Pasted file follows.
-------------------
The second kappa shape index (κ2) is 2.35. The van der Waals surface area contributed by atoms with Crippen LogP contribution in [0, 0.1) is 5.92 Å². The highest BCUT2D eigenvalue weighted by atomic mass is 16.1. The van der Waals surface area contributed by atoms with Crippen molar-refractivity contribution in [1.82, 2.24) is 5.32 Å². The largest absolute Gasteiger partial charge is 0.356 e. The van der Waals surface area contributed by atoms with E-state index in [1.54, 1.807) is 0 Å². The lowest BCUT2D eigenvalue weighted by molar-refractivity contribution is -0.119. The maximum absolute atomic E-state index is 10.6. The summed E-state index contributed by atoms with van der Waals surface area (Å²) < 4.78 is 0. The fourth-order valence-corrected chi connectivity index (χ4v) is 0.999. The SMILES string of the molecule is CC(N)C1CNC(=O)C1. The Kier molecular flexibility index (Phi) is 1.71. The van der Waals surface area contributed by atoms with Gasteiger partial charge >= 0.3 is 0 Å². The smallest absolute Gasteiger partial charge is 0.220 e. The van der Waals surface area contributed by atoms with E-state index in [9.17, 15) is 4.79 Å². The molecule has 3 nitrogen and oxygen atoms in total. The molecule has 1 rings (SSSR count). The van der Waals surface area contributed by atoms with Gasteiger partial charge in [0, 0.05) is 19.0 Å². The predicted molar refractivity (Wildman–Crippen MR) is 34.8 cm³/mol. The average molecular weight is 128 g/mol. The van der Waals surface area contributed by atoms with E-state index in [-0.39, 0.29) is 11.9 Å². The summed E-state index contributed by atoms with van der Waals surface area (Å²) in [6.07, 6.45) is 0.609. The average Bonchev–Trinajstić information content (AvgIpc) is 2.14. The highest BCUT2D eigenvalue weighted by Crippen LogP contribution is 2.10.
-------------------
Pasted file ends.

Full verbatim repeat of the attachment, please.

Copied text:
The second kappa shape index (κ2) is 2.35. The van der Waals surface area contributed by atoms with Crippen LogP contribution in [0, 0.1) is 5.92 Å². The highest BCUT2D eigenvalue weighted by atomic mass is 16.1. The van der Waals surface area contributed by atoms with Crippen molar-refractivity contribution in [1.82, 2.24) is 5.32 Å². The largest absolute Gasteiger partial charge is 0.356 e. The van der Waals surface area contributed by atoms with E-state index in [1.54, 1.807) is 0 Å². The lowest BCUT2D eigenvalue weighted by molar-refractivity contribution is -0.119. The maximum absolute atomic E-state index is 10.6. The summed E-state index contributed by atoms with van der Waals surface area (Å²) < 4.78 is 0. The fourth-order valence-corrected chi connectivity index (χ4v) is 0.999. The SMILES string of the molecule is CC(N)C1CNC(=O)C1. The Kier molecular flexibility index (Phi) is 1.71. The van der Waals surface area contributed by atoms with Gasteiger partial charge >= 0.3 is 0 Å². The smallest absolute Gasteiger partial charge is 0.220 e. The van der Waals surface area contributed by atoms with E-state index in [9.17, 15) is 4.79 Å². The molecule has 3 nitrogen and oxygen atoms in total. The molecule has 1 rings (SSSR count). The van der Waals surface area contributed by atoms with Gasteiger partial charge in [0, 0.05) is 19.0 Å². The predicted molar refractivity (Wildman–Crippen MR) is 34.8 cm³/mol. The average molecular weight is 128 g/mol. The van der Waals surface area contributed by atoms with E-state index in [-0.39, 0.29) is 11.9 Å². The summed E-state index contributed by atoms with van der Waals surface area (Å²) in [6.07, 6.45) is 0.609. The average Bonchev–Trinajstić information content (AvgIpc) is 2.14. The highest BCUT2D eigenvalue weighted by Crippen LogP contribution is 2.10.